Sunday, September 23, 2007

ON THIS DAY: Monday, Sept. 23, 1861

Four companies of the 47th Ohio Volunteer Infantry, a regiment formed in southern Ohio, are moving southwesterly through western Virginia [later to become West Virginia]. They are marching from Weston to Cross Lanes, where they will join the other six companies of their regiment. The men must endure a hard march of nearly a hundred miles in mountainous terrain, slogging along a primitive, muddy road, up hill and down. The marchers include an ambitious young captain named Tom Taylor. Prosecuting attorney for Brown County, Ohio, Taylor (like many other new soldiers) hankers for a battle—but for the moment, can do no more than trudge through the mud.

ON THIS DAY: Sunday, Sept. 22, 1861

The New York Times reports that Col. Lorin Andrews, president of Kenyon College in Gambier, Ohio until joining the war, has died from typhoid, age 42. Andrews had taken ill in western Virginia, returned to Gambier, and died at home on September 18. Like many other Union soldiers who would die from disease instead of battle injuries, he was a victim of sanitary practices that permitted consumption of polluted water. (About two Civil War soldiers would die of illness for every one wounded in combat.) Born in Ashland County in 1819, Andrews was a leader in reforming public education until chosen for the college presidency. Said to be the first man in Ohio to volunteer after Fort Sumter, he was given a leave of absence from the college, joined as a private, but soon was elected colonel of the 4th Ohio Volunteer Infantry. Colonel Andrews’ regiment served in various places in western Virginia and Maryland, but had experienced no combat before he was forced to return home. On word of his death, the college bell tolled 42 times.

Tuesday, September 18, 2007

ON THIS DAY: Saturday, Sept. 21, 1861

Several little-known Ohioans are preparing for war, unable to even guess at the prominence the war will bring them. In Cairo, Illinois, at the far edge of the war’s Western Theater, Brig. Gen. Ulysses S. Grant calmly and confidently goes about training his soldiers. Pipe smoke curls in the air as he pores over maps, looking for ways to go on the attack. Unpretentious but possessing an unmistakable command presence, Grant is called "the quiet man" by his soldiers.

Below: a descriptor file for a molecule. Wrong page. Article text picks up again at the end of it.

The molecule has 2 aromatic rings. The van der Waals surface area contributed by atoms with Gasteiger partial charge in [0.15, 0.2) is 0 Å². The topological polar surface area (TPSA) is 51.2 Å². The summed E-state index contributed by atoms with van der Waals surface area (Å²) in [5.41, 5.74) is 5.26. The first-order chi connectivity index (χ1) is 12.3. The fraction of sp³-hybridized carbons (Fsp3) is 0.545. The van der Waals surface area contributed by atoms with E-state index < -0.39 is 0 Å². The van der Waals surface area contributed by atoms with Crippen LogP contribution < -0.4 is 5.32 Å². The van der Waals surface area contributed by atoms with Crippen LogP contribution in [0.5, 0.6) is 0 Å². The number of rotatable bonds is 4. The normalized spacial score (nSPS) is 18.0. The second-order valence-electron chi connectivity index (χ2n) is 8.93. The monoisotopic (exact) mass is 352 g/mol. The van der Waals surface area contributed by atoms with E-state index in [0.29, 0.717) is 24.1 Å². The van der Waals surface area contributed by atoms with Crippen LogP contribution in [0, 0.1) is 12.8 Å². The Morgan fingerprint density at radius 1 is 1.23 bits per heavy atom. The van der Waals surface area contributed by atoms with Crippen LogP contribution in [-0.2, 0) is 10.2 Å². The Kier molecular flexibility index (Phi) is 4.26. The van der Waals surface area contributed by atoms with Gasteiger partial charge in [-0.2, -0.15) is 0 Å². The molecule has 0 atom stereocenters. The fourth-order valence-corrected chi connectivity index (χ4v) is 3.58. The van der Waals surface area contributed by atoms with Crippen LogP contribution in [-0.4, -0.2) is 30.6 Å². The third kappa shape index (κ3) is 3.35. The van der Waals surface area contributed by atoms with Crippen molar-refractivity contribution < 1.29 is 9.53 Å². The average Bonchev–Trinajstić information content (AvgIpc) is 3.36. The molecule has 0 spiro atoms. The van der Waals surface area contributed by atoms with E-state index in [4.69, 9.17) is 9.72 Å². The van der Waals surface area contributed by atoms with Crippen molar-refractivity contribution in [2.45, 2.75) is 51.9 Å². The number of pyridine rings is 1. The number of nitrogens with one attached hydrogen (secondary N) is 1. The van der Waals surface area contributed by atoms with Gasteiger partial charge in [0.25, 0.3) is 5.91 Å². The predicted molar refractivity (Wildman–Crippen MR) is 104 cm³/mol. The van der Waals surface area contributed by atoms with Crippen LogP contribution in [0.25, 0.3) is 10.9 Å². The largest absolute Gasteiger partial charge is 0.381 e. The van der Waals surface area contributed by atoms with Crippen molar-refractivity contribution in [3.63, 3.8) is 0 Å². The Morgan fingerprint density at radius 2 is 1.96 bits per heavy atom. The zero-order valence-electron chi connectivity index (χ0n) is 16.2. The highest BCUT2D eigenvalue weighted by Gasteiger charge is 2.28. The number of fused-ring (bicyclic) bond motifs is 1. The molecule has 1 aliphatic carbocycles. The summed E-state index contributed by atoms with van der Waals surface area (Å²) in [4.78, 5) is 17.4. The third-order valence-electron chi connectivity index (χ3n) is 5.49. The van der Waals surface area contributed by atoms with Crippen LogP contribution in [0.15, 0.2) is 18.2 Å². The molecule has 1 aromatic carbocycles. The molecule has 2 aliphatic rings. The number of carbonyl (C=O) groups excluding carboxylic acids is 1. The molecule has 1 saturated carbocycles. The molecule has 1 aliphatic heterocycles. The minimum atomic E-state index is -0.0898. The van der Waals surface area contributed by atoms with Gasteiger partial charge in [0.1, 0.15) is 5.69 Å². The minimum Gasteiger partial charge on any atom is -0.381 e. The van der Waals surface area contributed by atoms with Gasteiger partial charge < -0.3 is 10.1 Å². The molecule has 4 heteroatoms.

In Kentucky, another new brigadier general of volunteers, nervous, red-haired William Tecumseh Sherman, has arrived to assist in defending that border state for the Union—and is beginning to feel uneasy about the challenge facing him. Elsewhere, Capt. Philip H. Sheridan, a little man who dearly loves a fight, is en route from the Pacific Northwest to St. Louis, called away from the pacification of Indians, eager to join the war at last. In Washington, Edwin M. Stanton—not yet a member of Lincoln’s government—is grumbling, as usual, about the President’s management of the war.

Monday, September 17, 2007

ON THIS DAY: Friday, Sept. 20, 1981

At Lexington, Missouri, the Confederates use bales of hemp, soaked in river water, to shield themselves as they advance on a wide front against the badly outnumbered Federal force dug in around the Masonic college. After trying unsuccessfully to set the bales on fire by firing hot shot, the besieged Union soldiers surrender, out of water and cut off on all sides by a much larger force. Unable to reach them in time, thwarted Union reinforcements, including the 39th Ohio, move on to Kansas City.

Can anyone supply more information about the 39th Ohio’s first brush with combat?

ON THIS DAY: Thursday, Sept. 19, 1861

Col. James A. Mulligan’s Federal troops, dug in around a Masonic college on a hill in Lexington, Missouri, are coming under increasing pressure, suffering from thirst in a scorching heat. They number only 2,800 men from Illinois and Missouri, while Confederate Maj. Gen. Stirling Price’s has a force that is estimated variously at 10,000 to 18,000. The Rebels capture the Federals’ water supply, cut off their means of escape via the nearby Missouri River, and block Union reinforcements—including the 39th Ohio—from reaching Mulligan’s embattled little troop. The Ohioans will not taste battle here.

Sunday, September 16, 2007

ON THIS DAY: September 18, 1861

The 39th Ohio is on the move, the lone Ohio unit in a force sent to relieve a besieged Federal garrison at Lexington, Missouri. The 39th had been organized only a few weeks earlier at Camp Coleraine and Camp Dennison, near Cincinnati. Although it had little time for training, the 39th was said to be “fully armed and equipped,” and on August 18, the Ohioans had departed for St. Louis. There they joined forces organizing under Gen. John C. Frémont.

After five companies of the 39th were detached for other duties, the remaining five joined troops dispatched to the aid of
Lexington. Unaccustomed to hard marching and given no transportation for the 85-mile journey, by this time the green soldiers of the 39th are suffering “severely.”